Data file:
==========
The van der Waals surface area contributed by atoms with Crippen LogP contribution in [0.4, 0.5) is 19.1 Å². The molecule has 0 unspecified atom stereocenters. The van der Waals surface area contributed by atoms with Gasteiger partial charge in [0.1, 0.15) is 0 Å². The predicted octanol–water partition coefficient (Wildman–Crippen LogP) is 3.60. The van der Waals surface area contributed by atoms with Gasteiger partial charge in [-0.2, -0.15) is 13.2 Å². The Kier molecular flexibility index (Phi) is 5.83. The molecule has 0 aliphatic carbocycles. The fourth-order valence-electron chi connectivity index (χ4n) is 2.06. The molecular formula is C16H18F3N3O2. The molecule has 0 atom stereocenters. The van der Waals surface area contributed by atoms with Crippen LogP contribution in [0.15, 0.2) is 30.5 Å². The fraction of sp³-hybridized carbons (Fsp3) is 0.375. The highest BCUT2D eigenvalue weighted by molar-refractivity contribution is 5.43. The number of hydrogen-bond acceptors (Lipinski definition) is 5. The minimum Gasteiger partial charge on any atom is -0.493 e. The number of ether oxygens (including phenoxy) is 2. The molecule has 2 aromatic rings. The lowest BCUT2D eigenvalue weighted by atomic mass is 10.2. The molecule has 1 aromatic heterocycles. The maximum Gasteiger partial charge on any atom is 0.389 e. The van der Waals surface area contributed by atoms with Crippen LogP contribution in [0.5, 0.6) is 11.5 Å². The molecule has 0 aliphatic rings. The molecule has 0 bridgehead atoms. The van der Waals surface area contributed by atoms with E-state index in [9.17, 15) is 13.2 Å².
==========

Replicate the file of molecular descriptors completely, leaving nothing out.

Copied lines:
The van der Waals surface area contributed by atoms with Crippen LogP contribution in [0.4, 0.5) is 19.1 Å². The molecule has 0 unspecified atom stereocenters. The van der Waals surface area contributed by atoms with Gasteiger partial charge in [0.1, 0.15) is 0 Å². The predicted octanol–water partition coefficient (Wildman–Crippen LogP) is 3.60. The van der Waals surface area contributed by atoms with Gasteiger partial charge in [-0.2, -0.15) is 13.2 Å². The Kier molecular flexibility index (Phi) is 5.83. The molecule has 0 aliphatic carbocycles. The fourth-order valence-electron chi connectivity index (χ4n) is 2.06. The molecular formula is C16H18F3N3O2. The molecule has 0 atom stereocenters. The van der Waals surface area contributed by atoms with Crippen LogP contribution in [0.15, 0.2) is 30.5 Å². The fraction of sp³-hybridized carbons (Fsp3) is 0.375. The highest BCUT2D eigenvalue weighted by molar-refractivity contribution is 5.43. The number of hydrogen-bond acceptors (Lipinski definition) is 5. The minimum Gasteiger partial charge on any atom is -0.493 e. The number of ether oxygens (including phenoxy) is 2. The molecule has 2 aromatic rings. The lowest BCUT2D eigenvalue weighted by atomic mass is 10.2. The molecule has 1 aromatic heterocycles. The maximum Gasteiger partial charge on any atom is 0.389 e. The van der Waals surface area contributed by atoms with Crippen LogP contribution in [0.5, 0.6) is 11.5 Å². The molecule has 0 aliphatic rings. The molecule has 0 bridgehead atoms. The van der Waals surface area contributed by atoms with E-state index in [9.17, 15) is 13.2 Å².